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September 1998
512 pages  

6 1/8 x 9 1/4
9780822956877
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Cuba between Empires, 1878–1902
Pérez, Jr., Louis
In an unusually powerful book that will appeal to the general reader as well as to the specialist, Louis A. Perez, Jr., recounts the story of the critical years when Cuba won its independence from Spain only to fall in the American orbit.

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Louis A. Pérez, Jr. is the J. Carlyle Sitterson Professor of History at the University of North Carolina at Chapel Hill.
“Louis A. Pérez, Jr., does a great service to students of Cuban history with this work: his book explains the political dimensions both of Spain's loss of sovereignty and of the U.S. hegemony that replaced it. . . . No one else writing in English has given us so complete and persuasive an understanding of the emotional strengths, political ambivalences, and organizational weaknesses of [Cuban independence] movement.”—American Historical Review

“In both method and content . . . a magnificent contribution to Cuban history. Its extensive and intensive research makes it a landmark of Cuban historical scholarship on this period.”—Latin American Research Review

“An exceptionally engaging work on an important topic, unified by a clear thesis and substantiated with extensive research in primary sources. . . . Unquestionably a major contribution.”—Cuban Studies

"Exhaustively researched and carefully wrought, the work dissects the factions and divisions of the Cuban policy with path-breaking thoroughness."—International History Review

"With the publication of this volume Louis A. Pérez, Jr., has clearly emerged as the authority for pre-1959 Cuban history. . . . [He] does a skillful job of interweaving the developments in Spain, Cuba, and the United States. This technique is especially valuable for demonstrating the relationship between U.S. foreign policy decisions and internal Cuban developments."—Pacific Historical Review

“Perez’s work is a real contribution to the study of Cuban history at the end of the 19th century and the beginning of the 20th century.”----Josef Opatrny, Archiv orientalni, vol. 53. no. 3, 1985

“The author’s interpretation of these years is compelling and convincing. . . . The result of extensive research and careful argument, this work is not only a scholarly monograph but a well-written book that will illuminate the period studied as well as the subsequent course of Cuban history for scholars, students, and the general readers. Most highly recommended.”---Choice, December 1983

“Brilliantly written and based on solid research.”---Wayne S. Smith, New West Indian Guide, vol. 58, no. 3 & 4, 1984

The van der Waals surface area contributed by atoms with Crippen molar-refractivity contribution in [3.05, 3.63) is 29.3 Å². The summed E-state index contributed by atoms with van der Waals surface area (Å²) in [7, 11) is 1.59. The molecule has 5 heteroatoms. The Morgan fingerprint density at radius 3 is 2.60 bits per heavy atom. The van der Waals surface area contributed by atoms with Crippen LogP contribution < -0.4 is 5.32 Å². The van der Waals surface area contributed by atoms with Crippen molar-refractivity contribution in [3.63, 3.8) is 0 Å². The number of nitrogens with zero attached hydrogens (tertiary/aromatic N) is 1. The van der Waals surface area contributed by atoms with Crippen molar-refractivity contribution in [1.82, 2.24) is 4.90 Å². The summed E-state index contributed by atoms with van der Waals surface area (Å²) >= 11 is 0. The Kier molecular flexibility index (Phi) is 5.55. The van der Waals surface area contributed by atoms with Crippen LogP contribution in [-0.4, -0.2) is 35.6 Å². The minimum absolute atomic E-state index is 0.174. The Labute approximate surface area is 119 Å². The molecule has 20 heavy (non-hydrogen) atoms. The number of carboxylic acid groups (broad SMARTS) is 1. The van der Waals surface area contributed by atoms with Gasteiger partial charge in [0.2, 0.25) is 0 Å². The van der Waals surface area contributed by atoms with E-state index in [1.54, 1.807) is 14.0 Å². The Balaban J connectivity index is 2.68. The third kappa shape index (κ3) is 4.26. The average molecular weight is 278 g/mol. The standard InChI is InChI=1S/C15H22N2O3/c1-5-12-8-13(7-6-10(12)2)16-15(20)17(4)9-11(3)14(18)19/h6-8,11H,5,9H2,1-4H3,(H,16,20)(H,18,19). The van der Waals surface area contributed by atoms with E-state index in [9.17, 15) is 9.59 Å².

“It is the most thorough and comprehensive account of late-nineteenth-century Cuba that has yet appeared, and is to be highly recommended to those interested in Caribbean affairs.”---Joseph Smith, Journal of Latin American Studies, May 1984

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Pitt Latin American Series
Latin America/History
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Cuban independence arrived formally on May 20, 1902, with the raising of the Cuban flag in Havana - a properly orchestrated and orderly inauguration of the new republic. But something had gone awry. Republican reality fell far short of the separatist ideal. In an unusually powerful book that will appeal to the general reader as well as to the specialist, Louis A. Pérez, Jr., recounts the story of the critical years when Cuba won its independence from Spain only to fall in the American orbit. The last quarter of the nineteenth century found Cuba enmeshed in a complicated colonial environment, tied to the declining Spanish empire yet economically dependent on the newly ascendant United States. Rebellion against Spain had involved two generations of Cubans in major but fruitless wars. By careful examination of the social and economic changes occurring in Cuba, and of the political content of the separatist movement, the author argues that the successful insurrection of 1895-98 was not simply the last of the New World rebellions against European colonialism. It was the first of a genre that would become increasingly familiar in the twentieth century: a guerrilla war of national liberation aspiring to the transformation of society. The third player in the drama was the United States. For almost a century, the United States had pursuedthe acquistion of Cuba. Stepping in when Spain was defeated, the Americans occupied Cuba ostensibly to prepare it for independence but instead deliberately created institutions that restored the social hierarchy and guaranteed political and economic dependence. It was not the last time the U.S. intervention would thwart the Cuban revolutionary impulse.
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